London and the South-East, Paperback
4 out of 5 (1 rating)


Paul Rainey, an ad salesman, perceives dimly through a fog of psychoactive substances his dissatisfaction with his life- professional, sexual, weekends, the lot.

He only wishes there was something he could do about it. And 'something' seems to fall into his lap when a meeting with an old friend and fellow salesman, Eddy Jaw, leads to the offer of a new job.

But when this offer turns out to be as misleading as Paul's sales patter, his life and that of his family are transformed in ways very much more peculiar than he ever thought possible.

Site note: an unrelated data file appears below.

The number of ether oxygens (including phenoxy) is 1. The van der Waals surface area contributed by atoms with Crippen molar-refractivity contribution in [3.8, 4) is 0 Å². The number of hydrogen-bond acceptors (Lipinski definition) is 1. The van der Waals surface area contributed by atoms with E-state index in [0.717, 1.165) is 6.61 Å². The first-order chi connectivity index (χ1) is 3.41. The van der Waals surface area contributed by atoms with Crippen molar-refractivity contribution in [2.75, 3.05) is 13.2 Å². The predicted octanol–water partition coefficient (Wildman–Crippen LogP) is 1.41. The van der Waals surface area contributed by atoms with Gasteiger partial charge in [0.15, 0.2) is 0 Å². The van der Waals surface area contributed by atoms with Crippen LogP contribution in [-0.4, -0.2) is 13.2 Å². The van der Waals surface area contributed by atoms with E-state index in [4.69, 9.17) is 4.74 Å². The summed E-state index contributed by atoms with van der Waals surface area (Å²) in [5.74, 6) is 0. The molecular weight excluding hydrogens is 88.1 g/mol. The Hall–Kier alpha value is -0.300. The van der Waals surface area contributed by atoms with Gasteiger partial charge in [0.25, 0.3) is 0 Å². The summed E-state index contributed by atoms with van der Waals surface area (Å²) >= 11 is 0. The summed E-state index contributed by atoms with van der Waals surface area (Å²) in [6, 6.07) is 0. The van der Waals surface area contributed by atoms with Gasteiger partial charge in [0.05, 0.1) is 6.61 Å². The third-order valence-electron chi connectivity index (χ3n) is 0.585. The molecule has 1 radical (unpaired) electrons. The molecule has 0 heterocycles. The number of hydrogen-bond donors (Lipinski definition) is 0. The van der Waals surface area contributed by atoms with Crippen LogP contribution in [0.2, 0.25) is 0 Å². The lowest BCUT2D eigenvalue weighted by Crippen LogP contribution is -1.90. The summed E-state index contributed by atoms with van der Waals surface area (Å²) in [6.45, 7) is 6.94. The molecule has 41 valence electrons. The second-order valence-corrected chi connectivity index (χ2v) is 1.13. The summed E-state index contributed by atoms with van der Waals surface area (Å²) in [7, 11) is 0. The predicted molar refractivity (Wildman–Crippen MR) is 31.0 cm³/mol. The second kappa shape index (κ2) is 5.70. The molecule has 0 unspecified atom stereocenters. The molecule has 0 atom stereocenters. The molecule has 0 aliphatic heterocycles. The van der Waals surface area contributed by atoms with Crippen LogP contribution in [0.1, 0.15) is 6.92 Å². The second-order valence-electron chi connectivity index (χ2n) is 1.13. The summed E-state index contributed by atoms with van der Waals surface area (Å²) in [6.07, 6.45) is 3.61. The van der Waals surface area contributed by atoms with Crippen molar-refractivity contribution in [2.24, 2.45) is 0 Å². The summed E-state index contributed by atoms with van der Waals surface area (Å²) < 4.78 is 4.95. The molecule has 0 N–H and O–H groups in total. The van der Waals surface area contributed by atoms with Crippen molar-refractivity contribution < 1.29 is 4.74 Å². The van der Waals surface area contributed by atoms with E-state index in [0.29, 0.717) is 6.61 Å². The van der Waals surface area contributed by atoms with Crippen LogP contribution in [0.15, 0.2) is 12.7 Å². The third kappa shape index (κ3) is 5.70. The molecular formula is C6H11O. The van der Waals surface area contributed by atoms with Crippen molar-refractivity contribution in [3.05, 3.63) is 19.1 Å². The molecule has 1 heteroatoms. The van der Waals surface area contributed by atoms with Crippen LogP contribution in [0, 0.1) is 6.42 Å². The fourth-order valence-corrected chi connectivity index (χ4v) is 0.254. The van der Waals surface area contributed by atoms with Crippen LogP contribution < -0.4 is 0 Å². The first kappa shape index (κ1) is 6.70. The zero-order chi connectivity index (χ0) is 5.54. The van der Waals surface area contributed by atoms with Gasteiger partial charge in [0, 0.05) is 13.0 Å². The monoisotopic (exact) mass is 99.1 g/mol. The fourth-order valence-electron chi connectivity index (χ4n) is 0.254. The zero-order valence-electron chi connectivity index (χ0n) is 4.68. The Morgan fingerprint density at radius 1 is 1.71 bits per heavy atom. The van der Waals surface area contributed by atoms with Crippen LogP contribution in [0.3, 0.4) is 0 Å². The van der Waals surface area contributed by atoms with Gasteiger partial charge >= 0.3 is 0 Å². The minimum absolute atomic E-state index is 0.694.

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Depression, drunkenness, loss, and revenge. Ordinary people living ordinary lives. The wonderful thing is, this is just so readable. Without resorting to odd character traits or wacky narrative inventions (with one possible exception that is introduced so naturally that it is easy to forgive), this novel is captivating and disturbing in a way that something more out of the ordinary possibly could not achieve. The writing is compelling. Dismal, grey Hove and London take on a gritty, pub-oriented reality, yet the focus remains so closely on the point of view of the main character that the surroundings become suitably fudged and the psychological truths are given dark, smoky back rooms in which to play their self-destructive games. It doesn't matter beyond metaphor and plot that the 'hero' works in sales; it could be any modern office job in any modern city. The writing holds a magnifying glass up to the things we do to ourselves in this consumerist, recession-hit age. Man, it sucks!

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